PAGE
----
It’s even more steep for Castle, who put the Constitution Party over the 200,000 vote plateau nationwide for the first time. The 24 states where he had ballot access ended up accounting for 186,540 of what should end up being between 204,000 and 210,000 votes. (With seven states that have not yet or will not report write-in totals under a certain threshold, Castle is at 202,900 nationwide, so 204,000 seems plausible.) There were 23 write-in states for Castle, so the difference is quite stark.

[By the way, 200,000 votes may not seem like much, but at last report two other candidates I considered, James Hedges of the Prohibition Party and Tom Hoefling of America's Party, had 5,617 and 4,838 votes, respectively. The vast majority of Hedges' votes came from Arkansas (where he was on the ballot and edged Castle by 96 votes with 4,709 vs. 4,613) and Mississippi (715 as a write-in), while Hoefling got nearly half of his total from the two states he was on the ballot (Colorado and Louisiana.) In Maryland they had 5 and 42 write-in votes, respectively.]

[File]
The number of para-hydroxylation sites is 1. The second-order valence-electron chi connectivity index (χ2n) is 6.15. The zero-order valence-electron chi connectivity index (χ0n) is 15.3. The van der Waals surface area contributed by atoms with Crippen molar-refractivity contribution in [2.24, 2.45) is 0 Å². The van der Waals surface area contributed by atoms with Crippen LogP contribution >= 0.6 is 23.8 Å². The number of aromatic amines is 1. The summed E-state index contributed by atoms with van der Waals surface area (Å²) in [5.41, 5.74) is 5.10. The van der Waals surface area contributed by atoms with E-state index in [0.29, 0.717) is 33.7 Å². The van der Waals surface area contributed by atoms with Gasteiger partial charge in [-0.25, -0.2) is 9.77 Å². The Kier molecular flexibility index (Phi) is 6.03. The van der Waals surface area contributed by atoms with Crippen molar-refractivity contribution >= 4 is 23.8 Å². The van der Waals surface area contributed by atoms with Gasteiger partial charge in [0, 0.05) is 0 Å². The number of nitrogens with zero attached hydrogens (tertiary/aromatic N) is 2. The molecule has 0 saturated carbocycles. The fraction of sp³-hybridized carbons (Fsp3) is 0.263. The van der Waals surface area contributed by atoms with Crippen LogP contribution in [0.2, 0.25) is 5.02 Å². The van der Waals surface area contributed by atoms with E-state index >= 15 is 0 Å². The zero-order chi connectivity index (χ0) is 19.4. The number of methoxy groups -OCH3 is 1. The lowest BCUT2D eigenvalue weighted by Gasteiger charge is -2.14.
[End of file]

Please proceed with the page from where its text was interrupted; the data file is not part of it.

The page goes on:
And if you compare the Constitution Party to the Libertarians, the vote totals over time have been far smaller but Libertarians have had ballot access in most states since 1980. Considering the Constitution Party only made it in half the states (and missed in four of the six largest, with only write-in status in Illinois, New York, and Texas and no access in California) they overcame a lot just to get as far as they did.